, , , , , , , , , , , ,

It’s that time of year…the beginning of soup season.  Or autumn to normal people.  And as it happens, it’s also apple season.  See the connection I made there?  Nothing gets by The Goddess.  This seemed like a marriage made in heaven.  And it is!  Tomatoes are called “love apples”, aren’t they?  So why not combine the two.  This is quick to prepare, delicious and just seems to hit the spot when the damp, chill sets in.  It’s really pretty perfect anytime of the year.  To be honest, this is really just my go-to Simply Tomato Soup (with Options), with some wing-dings thrown in!  See, when I reached for the apples, I remembered I also have fennel bulb.  So, of course, it made perfect sense to add some.  If you wish, feel free to replace the broth with an equal amount of additional apple cider (4 cups total) instead…but, it may be quite sweet.  The Dijon mustard I used is from Trader Joe’s®; a Roquefort Dijon mustard…it’s to die for and it was delicious, but normally I just use whatever I have open.  I added heavy cream, but I was a bit short…it was still good.  And it’s darn fine, without any cream.  I’ve never added coconut milk, but I see no reason why you couldn’t…if I decided to go that route, I would add a little curry powder and cumin…hmmm…okay…that’s next time!

So here’s the soup—A pot, butter, heat, the fennel and onion.  Over low heat, “sweat” the veggies…we’re looking for softness, rather than browning, so low heat and a cover on the pot.  This takes 8 or 10 minutes; give it a stir now and again.  Add the garlic, apples, cider, bay leaf, paprika, tomato paste, guajillo powder, white wine, and apple cider.  Give it a stir, turn the heat to medium high and reduce the mixture by about half.  I do slightly more than a third, but not quite half.  If you go too far, just add some water or broth to correct the amount.  Add the broth.And the tomatoes with their juice.  You might want to break them up a bit.  To be honest, I used a container of strained tomatoes.  The container holds 35 ounces, so you’ll have a bit more.  Bonus!!!  Simmer that for 15-20 minutes, then slide your immersion blender into the pot and whirl away.  Be careful, lest you end up in urgent care with a nasty burn.  If you use the blender (I never use the food processor for soup), don’t over-fill it…half full…no more.  So you’ll need to do this in batches, with the blender.  Or leave it chunky…it’s up to you.  You can stop here, put it in the fridge and finish it the next day (way better flavor!) or let it set on the stove (no heat) for a couple of hours.  When you’re ready to serve, add the heavy cream and the mustard.  Reheat the soup gently. Boiling can curdle the cream and turn the mustard a bit bitter…not a good scene.  Anyway, you want to be able to eat it before next Tuesday!  Make certain to taste…you may need some salt or even a bit of lemon juice to make the flavors pop.  We’ve talked about this before…acid or salt or both, make flavors come alive!  Serve with grilled cheese, cheese or maybe cheese…bleu cheese is a fabulous choice!  And of course, good bread!  Have a terrific week….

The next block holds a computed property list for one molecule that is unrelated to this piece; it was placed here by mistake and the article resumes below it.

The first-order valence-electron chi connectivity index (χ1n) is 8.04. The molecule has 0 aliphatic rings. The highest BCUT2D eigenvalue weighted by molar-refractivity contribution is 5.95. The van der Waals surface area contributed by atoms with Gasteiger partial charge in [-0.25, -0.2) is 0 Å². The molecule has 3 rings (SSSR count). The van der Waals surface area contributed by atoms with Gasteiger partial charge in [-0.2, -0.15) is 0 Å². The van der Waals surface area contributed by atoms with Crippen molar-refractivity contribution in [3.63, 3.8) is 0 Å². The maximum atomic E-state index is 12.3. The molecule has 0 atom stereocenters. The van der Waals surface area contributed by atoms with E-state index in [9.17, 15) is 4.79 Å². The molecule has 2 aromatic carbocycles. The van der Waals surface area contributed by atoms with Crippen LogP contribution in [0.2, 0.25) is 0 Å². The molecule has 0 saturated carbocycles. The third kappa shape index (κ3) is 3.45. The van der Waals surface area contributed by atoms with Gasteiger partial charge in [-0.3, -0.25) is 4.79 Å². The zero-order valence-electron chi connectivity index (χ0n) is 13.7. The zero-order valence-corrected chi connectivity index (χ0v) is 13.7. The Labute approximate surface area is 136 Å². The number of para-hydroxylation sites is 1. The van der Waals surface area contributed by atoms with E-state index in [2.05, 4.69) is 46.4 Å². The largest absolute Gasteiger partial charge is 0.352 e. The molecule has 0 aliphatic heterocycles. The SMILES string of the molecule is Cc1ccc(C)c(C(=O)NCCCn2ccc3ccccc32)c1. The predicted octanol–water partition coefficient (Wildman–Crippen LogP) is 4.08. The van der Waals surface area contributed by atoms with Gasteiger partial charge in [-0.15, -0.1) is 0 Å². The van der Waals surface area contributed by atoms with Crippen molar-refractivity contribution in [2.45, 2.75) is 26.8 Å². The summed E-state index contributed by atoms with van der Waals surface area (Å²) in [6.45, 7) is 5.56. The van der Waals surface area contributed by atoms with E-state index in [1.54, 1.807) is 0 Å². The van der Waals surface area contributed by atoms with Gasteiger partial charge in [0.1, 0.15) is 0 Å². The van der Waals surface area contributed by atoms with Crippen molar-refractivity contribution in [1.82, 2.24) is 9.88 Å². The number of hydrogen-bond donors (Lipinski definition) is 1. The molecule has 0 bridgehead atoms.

Johnny Appleseed Tomato Soup

  • Servings: 4-6
  • Difficulty: Easy
  • Print

  • 2 tablespoons butter
  • 1 large yellow onion, diced
  • 1/3-1/2 cup diced fresh fennel bulb
  • 3 cloves garlic, sliced
  • 2-3 cooking apples, peeled, cored, and sliced (see NOTE)
  • 2 cups unsweetened apple cider
  • 1/2 cup dry white wine
  • 2 tablespoons tomato paste
  • 1/2 teaspoon sweet paprika (either smoked or non-smoked)
  • 1/2-1 teaspoon guajilllo chile powder (or “heat” of choice)
  • 2 cups veggie or chicken broth (or additional apple cider)
  • 1 (28-ounce) can whole, peeled tomatoes (see NOTE)
  • 1-2 teaspoons Dijon mustard (I used Trader Joe’s® with Roquefort)
  • 3/4 cup heavy cream
  • Kosher salt and freshly ground pepper, to taste
  • Apple jelly, honey or apple cider syrup, for garnish, if desired
  • Aleppo pepper flakes or coarsely ground black pepper, for garnish if desired

In a large, heavy-bottomed soup pot (such as a Dutch oven), heat the butter over medium heat. Add the onion and fennel; lower the heat and sweat until pale and tender, about eight to ten minutes.  We’re not trying to brown them.  Add the apples, garlic, cider, wine, tomato paste, paprika and chile powder. Bring to a boil, lower the heat slightly, and cook until the liquid is reduced by one-third to one-half.  Add the tomatoes and broth.  Return to a boil; reduce heat and simmer for about 20 minutes.  I like to do this a few hours ahead, and let the pot stand (off the heat source) at room temperature until I’m ready to serve.  Puree (I use an immersion blender, but you can use a standard blender–don’t over fill it, please).  Add the mustard and heavy cream.  Reheat the soup gently; season to taste with salt and pepper, and serve with grilled cheese or some great bread!

NOTE:  I use a mixture of apples; I usually use a Golden Delicious, a Jonathan or Cortland, and a Fuji or Macintosh.  If the apples are large, use only two.  You may use passata, or strained tomatoes, instead of the whole tomatoes.  The amount may differ,  anywhere from 28-35 ounces, depending on the size of the container.  This recipe is quite flexible.

Johnny Appleseed Tomato Soup Recipe©Marcia Lahens 2020.  All rights reserved.